D-Day for Hopton ruins
An appeal to breathe fresh life into the burnt out ruins of an 800-year-old Norfolk church is facing an important end of the month deadline.Campaigners in Hopton, near Great Yarmouth, have only six days to send off paperwork to try and trigger a major boost to their plans to re-open the ruins of St Margaret's Church.
An appeal to breathe fresh life into the burnt out ruins of an 800-year-old Norfolk church is facing an important end of the month deadline.
Campaigners in Hopton, near Great Yarmouth, have only six days to send off paperwork to try and trigger a major boost to their plans to re-open the ruins of St Margaret's Church.
If the English Heritage grant is approved it will cover most of the �300,000 needed to stabilise the church ruins.
Once the shell of the grade II listed church is stabilised it is hoped that work can then start on transforming it into a focal point for the village by opening it as a community and arts space.
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To try and make sure that the St Margaret's Church grant application is successful, Yarmouth Borough Council is helping to draw up the English Heritage grant paperwork.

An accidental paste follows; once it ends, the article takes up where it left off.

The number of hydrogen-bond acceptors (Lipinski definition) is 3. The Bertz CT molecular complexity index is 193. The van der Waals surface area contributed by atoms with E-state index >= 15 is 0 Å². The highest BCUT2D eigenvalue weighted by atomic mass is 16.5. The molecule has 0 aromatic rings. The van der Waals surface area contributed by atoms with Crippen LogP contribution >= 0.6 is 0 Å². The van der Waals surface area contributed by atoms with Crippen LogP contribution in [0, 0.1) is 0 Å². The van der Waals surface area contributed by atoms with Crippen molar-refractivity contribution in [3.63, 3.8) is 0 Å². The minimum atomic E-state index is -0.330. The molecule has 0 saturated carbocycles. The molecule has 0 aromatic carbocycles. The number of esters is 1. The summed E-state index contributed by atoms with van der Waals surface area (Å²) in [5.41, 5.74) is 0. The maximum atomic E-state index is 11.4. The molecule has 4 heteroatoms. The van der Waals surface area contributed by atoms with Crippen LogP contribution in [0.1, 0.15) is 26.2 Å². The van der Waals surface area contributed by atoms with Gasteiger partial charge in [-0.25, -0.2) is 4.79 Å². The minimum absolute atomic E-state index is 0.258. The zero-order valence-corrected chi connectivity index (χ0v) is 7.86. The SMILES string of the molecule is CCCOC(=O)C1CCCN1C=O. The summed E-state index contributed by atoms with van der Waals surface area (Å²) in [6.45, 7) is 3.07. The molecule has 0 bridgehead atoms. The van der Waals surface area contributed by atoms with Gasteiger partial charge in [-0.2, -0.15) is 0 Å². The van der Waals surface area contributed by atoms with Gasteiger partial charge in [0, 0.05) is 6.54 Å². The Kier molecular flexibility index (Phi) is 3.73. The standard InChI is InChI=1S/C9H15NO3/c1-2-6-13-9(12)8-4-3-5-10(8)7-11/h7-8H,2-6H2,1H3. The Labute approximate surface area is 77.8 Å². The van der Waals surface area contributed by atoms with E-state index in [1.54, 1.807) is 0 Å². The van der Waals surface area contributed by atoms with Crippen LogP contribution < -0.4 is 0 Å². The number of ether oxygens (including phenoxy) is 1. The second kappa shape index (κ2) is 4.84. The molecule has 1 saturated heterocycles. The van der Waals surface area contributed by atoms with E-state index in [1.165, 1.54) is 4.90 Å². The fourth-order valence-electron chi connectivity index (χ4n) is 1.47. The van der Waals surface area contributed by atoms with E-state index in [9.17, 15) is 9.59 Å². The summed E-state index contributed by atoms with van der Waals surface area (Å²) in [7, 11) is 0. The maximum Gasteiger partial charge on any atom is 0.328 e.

If the application is not successful then the appeal organisers will have to wait another 12 months before they can apply for the bulk of the �300,000 again.
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News of the successful grant bid will be a third cash coup for the village.
On Thursday the village's current St Margaret's Church was given �84,000 from the Heritage Lottery Fund and English Heritage for re-roofing, drainage and guttering work.
And in November residents celebrated a �490,000 village hall grant from the National Lottery.
Lenny Gent, chairman of the St Margaret's appeal group, said: “The paperwork is being done by people who are expert in applying for grants. I am quite hopeful of getting it.”
As well as the grant application, villagers and supporters have raised �815 for the appeal by organising a series of fund-raising event's including a race night.
The old St Margaret's Church was built between 1189 and 1250 on ancient leylines used by pilgrims travelling to Cornwall.
It was destroyed by a major fire in 1856.
Last January Hopton Parish Council purchased the church ruins for a pound from the Church of England so it could start its community space plans.
To support the St Margaret's ruins appeal visit www.oldstmargarets.com